In my last article, which looked at Dallas Braden, I introduced my idea of giving a single player on the A's a full-scale statistical and scouting rundown, to break down where they are at this point in their career and what to expect from them going forward.
I chose Braden to examine first because he's going to miss the rest of the season, so there won't be any 2009 data added to his pitching line. In the same vein, I'm going to look at Josh Outman in this article, since he'll miss the rest of the season. I'll probably look at Vince Mazzaro next, since he's only going to make one or two more starts.
Anyway, if you want to look at the Braden article, it's here. As for Outman...
Outman made 14 appearances this year, 12 of them starts, and posted a sparkling 3.48 ERA and 4-1 record.
Don't be too fooled by those results: the hard-throwing lefty is not an ace yet. His 4.36 FIP and 4.38 tRA show that his ERA is about one run luckier than he deserved.
Outman struck out 7.08 batters per nine innings while walking just 3.34, good for a 2.12 K/BB ratio. That's very solid but not quite overwhelming.
Outman did struggle some with the home run ball, giving up 1.20 homers per nine. This is somewhat troubling: you'd like a pitcher to keep his HR/9 below 1.00, especially in a park as big as Oakland's.
Outman is a flyball pitcher (37.8 GB%) who does an average-ish job of limiting liners (18.9 percent). This would lead an analyst to project his BABIP to be in the .300 range, but instead, he posted a .243 mark in that category this season.
The low BABIP explains the discrepancy between Outman's ERA and his FIP/tRA: the defense just made plays behind him.
Outman doesn't throw a lot of strikes (just 47.9 percent of his pitches are in the zone) and gets an average amount of chase swings (25.1 percent of his outside-the-zone pitches draw swings).
He makes up for that somewhat by missing more bats than most (21.9 percent swing-and-miss rate, up from 19.5 percent league average).
This isn't the best of approaches: Outman throws fewer first-pitch strikes than average (55.4 percent to the average of 58.2 percent), leaving him to fight from behind in the count a lot. He eventually gets most batters out, but he often runs the count to 3-1 or 3-2 before doing it.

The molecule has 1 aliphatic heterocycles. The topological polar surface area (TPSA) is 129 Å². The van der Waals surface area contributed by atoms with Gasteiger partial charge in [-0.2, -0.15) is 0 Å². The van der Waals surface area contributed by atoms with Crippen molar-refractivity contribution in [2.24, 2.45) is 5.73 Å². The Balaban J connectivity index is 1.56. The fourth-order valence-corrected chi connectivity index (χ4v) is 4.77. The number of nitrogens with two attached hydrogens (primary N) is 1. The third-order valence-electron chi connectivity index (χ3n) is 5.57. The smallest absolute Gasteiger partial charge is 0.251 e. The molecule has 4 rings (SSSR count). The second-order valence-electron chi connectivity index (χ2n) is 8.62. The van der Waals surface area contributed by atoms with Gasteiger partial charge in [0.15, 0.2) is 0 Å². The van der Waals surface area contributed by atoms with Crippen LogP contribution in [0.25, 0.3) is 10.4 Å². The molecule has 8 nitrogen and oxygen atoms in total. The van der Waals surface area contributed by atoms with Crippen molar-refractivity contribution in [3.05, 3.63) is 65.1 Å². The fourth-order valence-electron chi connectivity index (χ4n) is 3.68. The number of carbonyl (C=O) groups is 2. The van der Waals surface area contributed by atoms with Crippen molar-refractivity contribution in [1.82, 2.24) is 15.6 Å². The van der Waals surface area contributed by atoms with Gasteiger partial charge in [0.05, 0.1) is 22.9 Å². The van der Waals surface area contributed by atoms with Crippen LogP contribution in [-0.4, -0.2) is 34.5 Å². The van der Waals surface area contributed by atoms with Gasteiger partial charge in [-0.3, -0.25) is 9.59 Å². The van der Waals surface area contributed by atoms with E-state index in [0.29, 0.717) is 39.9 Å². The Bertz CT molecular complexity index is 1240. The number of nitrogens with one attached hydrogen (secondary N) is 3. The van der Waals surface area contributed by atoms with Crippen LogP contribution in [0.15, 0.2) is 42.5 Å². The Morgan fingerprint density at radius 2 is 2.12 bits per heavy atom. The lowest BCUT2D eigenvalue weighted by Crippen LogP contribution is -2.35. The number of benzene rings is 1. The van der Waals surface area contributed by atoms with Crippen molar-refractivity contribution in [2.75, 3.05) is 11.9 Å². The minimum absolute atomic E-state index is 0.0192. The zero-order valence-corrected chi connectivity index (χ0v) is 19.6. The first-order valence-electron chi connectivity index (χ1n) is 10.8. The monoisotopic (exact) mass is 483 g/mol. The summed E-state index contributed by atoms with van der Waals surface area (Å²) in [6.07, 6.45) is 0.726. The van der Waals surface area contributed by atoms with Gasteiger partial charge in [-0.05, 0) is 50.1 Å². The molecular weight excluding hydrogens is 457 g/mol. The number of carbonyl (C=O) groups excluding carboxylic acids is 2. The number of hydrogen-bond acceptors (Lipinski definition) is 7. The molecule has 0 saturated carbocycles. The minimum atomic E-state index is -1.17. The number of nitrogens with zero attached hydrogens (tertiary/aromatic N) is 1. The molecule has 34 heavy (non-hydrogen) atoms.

This explains his inefficiency as a pitcher—he'll give you five or six good innings, but you need a good bullpen to help Outman out.
Statistically, Outman is a pitcher still growing into himself. He's got the ability to miss bats and keep his walks reasonable, but he falls behind in the count too much, leading to some ill-placed 3-0 or 3-1 pitches that get hit hard. These pitches help explain the elevated homer rate.
With more first-pitch strikes, Outman can move from pseudo-ace (which he is now because of that 3.48 ERA) to actual ace, or at least toward the front of the A's rotation.
Outman throws four pitches: a huge fastball, a hard slider, a changeup, and a big curveball.
He uses an unusual pitching motion as well. In high school and college, he used what many scouts consider to be the strangest delivery they've ever seen, but he ultimately changed it to a more conventional, if still odd-looking, motion.
Basically, he starts off really slowly, keeping most of his weight back through his legkick, until he gets to roughly the position you can see in the picture above. At that point, his body suddenly comes forward very quickly, and he releases the pitch. It's a somewhat deceptive, if mechanically iffy, delivery that makes the ball jump on hitters some.
Outman's fastball averages 92.8 mph, which may not sound too special until you realize we're talking about a lefty starting pitcher.
The 92.8 figure also underrates Outman's velocity somewhat: he averaged 94.0 with it last year, and was around that number again (93.8, if I remember right) before his second-to-last start this year. He averaged about 91 in that start, and then 88 in his final one, before his season ended with Tommy John surgery.
There's only one other lefty starting pitcher in the majors who averages 94 mph or more on his fastball, and his name is CC Sabathia.
The pitch has a bit of late life up in the zone, but its movement is fairly unremarkable. For all its velocity, Outman doesn't use the fastball too much—just 59.8 percent of the time this season, only slightly higher than Dallas Braden uses his heater, which goes about six mph slower.